But the relationship between airport and city can be somewhat disjointed. Those facilities that lie in the heart of a metropolis are often resented due to the noise and traffic created, while operators become frustrated by the inflexibility and constraints that a neighbouring community may bring. Meanwhile, airports that sit outside the city limits may be less restricted when it comes to growth, but isolation makes it that much harder to become part of the wider area or forge a distinct identity.

The airport as a destination

The idea of an ‘airport city’ clearly excites Calatrava. He defines his work with DIA, almost 40km from downtown, as ‘bringing the city closer to the airport’ and the new rail system certainly goes some way towards making this a reality. However, successful realisation of this goal goes beyond transport links and requires the facility to become more than merely a gateway.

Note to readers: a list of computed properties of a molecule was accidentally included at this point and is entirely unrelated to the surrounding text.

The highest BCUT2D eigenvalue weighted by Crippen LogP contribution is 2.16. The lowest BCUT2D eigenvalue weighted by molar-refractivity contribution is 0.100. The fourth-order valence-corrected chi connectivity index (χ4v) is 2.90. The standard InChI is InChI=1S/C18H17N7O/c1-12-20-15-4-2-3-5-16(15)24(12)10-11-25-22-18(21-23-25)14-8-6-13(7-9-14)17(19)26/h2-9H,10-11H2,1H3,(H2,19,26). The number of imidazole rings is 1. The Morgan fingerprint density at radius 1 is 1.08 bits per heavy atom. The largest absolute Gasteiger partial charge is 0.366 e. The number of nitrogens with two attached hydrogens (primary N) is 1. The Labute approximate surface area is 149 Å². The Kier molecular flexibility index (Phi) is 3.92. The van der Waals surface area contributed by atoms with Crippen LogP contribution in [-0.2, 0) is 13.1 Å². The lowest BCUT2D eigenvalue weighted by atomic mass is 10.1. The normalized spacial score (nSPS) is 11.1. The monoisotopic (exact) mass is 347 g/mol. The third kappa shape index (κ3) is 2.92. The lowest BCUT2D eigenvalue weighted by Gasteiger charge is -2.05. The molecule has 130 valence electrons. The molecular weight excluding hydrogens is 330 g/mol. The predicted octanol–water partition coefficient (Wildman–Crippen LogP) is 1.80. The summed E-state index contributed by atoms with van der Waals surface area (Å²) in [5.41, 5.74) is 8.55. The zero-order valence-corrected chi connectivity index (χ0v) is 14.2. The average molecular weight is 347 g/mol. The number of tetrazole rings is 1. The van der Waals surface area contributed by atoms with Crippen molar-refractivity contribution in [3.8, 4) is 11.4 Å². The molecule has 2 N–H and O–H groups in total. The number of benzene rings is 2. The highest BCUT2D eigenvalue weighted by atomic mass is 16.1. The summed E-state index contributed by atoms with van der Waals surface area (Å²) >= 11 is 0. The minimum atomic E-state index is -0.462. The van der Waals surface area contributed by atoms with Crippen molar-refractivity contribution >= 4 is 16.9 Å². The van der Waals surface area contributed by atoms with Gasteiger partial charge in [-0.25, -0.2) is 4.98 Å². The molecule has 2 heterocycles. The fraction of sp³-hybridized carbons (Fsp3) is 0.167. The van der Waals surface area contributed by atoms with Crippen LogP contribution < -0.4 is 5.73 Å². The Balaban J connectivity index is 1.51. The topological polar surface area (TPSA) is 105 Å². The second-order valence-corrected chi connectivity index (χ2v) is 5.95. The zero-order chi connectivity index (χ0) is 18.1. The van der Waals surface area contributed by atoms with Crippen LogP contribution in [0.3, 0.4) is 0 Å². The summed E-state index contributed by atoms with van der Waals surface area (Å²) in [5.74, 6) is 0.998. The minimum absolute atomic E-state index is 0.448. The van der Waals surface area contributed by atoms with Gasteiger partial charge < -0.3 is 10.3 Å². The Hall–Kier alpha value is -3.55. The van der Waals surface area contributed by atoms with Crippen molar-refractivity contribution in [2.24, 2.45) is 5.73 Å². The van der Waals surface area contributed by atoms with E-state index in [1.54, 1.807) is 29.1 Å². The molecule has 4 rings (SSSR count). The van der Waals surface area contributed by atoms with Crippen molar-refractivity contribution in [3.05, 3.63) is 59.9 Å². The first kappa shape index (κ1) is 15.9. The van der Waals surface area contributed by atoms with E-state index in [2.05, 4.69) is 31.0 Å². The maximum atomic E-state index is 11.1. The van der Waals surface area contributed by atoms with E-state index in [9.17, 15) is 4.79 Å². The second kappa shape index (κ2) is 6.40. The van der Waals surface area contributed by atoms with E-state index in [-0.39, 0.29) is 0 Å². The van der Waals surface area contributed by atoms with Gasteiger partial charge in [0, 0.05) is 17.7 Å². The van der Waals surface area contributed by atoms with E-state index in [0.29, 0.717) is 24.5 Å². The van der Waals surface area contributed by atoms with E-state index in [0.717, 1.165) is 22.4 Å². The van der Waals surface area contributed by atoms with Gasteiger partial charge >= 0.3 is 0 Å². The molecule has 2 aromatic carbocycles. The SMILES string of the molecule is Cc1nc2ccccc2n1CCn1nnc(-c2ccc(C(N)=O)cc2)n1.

"A common criticism of statement architecture is that the iconic all too often comes at the expense of locale."

When pressed for examples of airports that have already gone some way towards achieving this, Calatrava cites Zürich and Munich. With offices in the former, it is a place he knows well, and the Spanish architect has been struck by the way in which the facility is used by the city as a whole.

"Local people travel there at weekends – it’s only ten minutes from the main station by train – because the shops are open, it has good restaurants, families like to see the aircraft and real efforts have been made to reach out beyond air passengers," he explains.